The Light: Indigo
The much-anticipated release of the new single and video “The Light”, from urban pop vocalist Indigo, produced by JUNO Award-winning producer Lantz (Jazz Cartier). Toronto born and bred, the proud Métis singer is coming off of some early career successes, which includes winning the iN Bullseye grand prize of $10,000 awarded by Slaight Music and the imagineNATIVE Film + Media Arts Festival, which allowed her to begin working with Lantz on this single and a new collection of songs to be released in 2020. The Light’s textured sound palette and modern soundscapes are filled with elastic grooves, memorable melodies and a catchy hook (“Show me how to make it / Throw me a line / Tell me how to face it / Just show me to the light”) that perfectly fits Indigo’s genre fluid style, that seamlessly blends her pop, R&B and dance music inspirations.
The new video for “The Light”, directed by Tim Myles, which premiered to a capacity crowd at imagineNATIVE, with its relationship revenge theme, will either make you want to go celebrate, dance or sing – or do all three simultaneously. Indigo admits that the inspiration for co-writing the single with Lantz and Marlon Pennant comes from the roller coaster ride that people have to get on when trying to navigate adversity in general, as its subject matter covers a relatable theme that occurs in familiar sequences such as falling in love and heartbreak. “The Light is a song about searching for strength to pull yourself up after being knocked down,” explains Indigo. “I wrote this song when I was in a very dark place, I had just gotten my heart broken and was frustrated with myself for being so dramatic about everything. I was lost in no man’s land, emotionally, and I didn’t know when that chapter in my life would be over, so I took my broken heart and made it into art like Meryl Streep remarked when she quoted and honored the late great Carrie Fisher at the Golden Globe Awards.”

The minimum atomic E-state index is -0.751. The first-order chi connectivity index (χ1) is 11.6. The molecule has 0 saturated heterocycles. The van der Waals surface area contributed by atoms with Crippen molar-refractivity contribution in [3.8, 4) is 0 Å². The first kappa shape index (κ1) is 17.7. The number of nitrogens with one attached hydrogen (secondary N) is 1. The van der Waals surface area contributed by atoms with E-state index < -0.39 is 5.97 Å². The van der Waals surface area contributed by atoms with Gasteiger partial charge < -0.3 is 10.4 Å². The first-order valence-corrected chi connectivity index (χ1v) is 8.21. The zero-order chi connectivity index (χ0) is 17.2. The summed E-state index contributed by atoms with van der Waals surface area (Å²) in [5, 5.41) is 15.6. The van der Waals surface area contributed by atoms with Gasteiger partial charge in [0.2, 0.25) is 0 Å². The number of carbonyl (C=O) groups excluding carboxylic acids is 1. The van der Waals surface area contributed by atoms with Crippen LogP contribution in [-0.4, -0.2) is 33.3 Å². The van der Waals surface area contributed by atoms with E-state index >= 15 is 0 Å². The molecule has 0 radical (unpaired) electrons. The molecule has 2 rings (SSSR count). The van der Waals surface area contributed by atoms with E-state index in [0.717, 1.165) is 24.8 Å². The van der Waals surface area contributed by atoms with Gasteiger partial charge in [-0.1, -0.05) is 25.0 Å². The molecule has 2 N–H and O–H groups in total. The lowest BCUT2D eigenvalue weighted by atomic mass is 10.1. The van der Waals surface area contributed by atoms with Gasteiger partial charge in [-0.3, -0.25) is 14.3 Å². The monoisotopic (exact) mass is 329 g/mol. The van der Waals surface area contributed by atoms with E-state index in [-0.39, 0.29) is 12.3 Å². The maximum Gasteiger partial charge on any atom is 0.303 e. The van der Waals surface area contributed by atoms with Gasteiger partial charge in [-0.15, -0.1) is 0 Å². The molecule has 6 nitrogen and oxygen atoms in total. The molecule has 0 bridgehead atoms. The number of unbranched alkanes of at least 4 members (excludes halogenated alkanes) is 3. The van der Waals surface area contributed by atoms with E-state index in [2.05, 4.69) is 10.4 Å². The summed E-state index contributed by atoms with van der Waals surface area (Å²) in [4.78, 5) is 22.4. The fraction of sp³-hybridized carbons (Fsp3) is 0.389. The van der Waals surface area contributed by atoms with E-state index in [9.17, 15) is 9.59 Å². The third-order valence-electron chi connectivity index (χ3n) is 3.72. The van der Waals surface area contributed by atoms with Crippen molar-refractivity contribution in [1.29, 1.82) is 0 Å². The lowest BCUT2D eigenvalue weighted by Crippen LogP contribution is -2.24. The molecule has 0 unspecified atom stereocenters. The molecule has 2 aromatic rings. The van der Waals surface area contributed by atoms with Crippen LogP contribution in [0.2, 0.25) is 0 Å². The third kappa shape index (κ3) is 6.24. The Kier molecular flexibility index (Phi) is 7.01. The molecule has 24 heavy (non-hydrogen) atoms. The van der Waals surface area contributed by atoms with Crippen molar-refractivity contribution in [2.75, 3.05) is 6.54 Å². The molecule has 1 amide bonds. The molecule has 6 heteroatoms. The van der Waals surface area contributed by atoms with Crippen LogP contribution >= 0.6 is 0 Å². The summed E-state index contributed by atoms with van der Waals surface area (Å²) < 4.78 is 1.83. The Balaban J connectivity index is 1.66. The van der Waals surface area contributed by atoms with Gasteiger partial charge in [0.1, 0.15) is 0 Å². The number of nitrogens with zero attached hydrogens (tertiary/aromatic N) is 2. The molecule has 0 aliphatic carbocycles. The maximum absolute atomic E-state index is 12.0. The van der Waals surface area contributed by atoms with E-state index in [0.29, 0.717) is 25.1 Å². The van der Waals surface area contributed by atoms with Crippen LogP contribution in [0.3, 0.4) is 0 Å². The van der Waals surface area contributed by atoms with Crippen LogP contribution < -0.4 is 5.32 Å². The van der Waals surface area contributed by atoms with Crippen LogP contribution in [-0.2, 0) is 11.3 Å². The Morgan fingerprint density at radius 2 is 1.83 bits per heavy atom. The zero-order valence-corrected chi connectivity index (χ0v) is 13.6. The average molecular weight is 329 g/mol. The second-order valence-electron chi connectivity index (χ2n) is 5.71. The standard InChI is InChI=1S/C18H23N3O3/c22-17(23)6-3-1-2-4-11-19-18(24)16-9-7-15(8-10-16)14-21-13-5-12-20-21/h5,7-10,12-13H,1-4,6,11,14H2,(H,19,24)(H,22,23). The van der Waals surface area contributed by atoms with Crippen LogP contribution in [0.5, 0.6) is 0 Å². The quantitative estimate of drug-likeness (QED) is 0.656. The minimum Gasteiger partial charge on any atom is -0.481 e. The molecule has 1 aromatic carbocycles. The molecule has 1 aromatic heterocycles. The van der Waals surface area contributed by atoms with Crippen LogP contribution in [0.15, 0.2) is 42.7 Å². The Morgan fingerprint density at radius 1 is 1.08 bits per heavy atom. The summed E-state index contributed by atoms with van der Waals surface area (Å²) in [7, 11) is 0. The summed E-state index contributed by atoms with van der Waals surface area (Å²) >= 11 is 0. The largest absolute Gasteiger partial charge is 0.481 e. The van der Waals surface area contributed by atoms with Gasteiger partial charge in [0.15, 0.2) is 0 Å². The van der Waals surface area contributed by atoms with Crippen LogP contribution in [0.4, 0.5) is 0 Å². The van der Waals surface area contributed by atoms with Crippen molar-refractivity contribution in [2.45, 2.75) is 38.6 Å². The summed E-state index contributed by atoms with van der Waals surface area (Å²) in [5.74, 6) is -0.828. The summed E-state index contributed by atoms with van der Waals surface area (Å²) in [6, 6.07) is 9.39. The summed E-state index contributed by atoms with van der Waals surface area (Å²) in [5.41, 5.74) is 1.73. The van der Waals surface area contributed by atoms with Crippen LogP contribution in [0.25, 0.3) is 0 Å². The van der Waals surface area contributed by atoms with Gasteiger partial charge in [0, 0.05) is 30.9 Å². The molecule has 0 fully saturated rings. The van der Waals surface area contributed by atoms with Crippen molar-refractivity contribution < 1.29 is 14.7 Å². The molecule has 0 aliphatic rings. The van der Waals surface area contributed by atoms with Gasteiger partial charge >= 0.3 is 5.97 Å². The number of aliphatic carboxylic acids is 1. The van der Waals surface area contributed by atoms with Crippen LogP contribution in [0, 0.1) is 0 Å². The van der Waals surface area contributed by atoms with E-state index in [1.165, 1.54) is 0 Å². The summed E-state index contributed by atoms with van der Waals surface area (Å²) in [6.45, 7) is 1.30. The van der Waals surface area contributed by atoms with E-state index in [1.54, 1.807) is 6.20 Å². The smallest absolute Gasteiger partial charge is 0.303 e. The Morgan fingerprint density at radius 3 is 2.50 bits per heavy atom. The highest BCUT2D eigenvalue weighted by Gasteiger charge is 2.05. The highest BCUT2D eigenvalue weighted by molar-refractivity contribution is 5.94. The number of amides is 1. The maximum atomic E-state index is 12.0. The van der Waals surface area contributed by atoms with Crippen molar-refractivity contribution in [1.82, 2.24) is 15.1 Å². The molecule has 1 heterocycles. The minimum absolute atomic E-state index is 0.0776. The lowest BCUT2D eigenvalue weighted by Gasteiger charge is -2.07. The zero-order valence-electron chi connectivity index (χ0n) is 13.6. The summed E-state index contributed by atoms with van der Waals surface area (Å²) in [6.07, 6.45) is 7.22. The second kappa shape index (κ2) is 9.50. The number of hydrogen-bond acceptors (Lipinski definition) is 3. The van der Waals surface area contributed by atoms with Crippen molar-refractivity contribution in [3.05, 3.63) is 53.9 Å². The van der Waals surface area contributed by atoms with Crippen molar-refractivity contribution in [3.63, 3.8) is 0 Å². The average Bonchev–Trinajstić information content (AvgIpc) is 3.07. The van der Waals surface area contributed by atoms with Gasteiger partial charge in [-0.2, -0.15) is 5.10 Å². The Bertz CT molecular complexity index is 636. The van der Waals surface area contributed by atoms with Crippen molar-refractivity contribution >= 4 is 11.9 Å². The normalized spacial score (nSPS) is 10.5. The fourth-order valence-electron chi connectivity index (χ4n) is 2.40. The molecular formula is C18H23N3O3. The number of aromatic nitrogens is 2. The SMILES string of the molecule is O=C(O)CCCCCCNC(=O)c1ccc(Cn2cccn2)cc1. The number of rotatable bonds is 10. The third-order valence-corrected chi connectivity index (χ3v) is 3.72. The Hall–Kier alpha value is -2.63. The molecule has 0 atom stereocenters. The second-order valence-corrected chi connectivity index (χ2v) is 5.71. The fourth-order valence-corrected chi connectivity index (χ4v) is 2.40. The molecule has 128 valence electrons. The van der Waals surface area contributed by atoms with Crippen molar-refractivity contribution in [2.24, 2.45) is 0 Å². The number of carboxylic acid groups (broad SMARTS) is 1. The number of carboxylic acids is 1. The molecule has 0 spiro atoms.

While Indigo works steadily on blazing a new trail within Canada’s pop music scene, she is also cognizant of the role her impending success can have on her fellow female music talents, who happen to be Indigenous. “I am passionate about being a representative for Métis artists in the world of pop music and I want to increase visibility for Indigenous people in the global music industry,” admits Indigo, whose paternal Métis roots stem from Six Nations, and on her maternal side, Algonquin, Mohawk or Iroquois. “Growing up, my parents didn’t talk much about my ancestral background. In 2014, my mother and I obtained our Certificates of Aboriginal Status. My hope for the Indigenous music community is for artists to follow their natural and unenforced identification and style, following what’s in their heart and not what society expects of them.”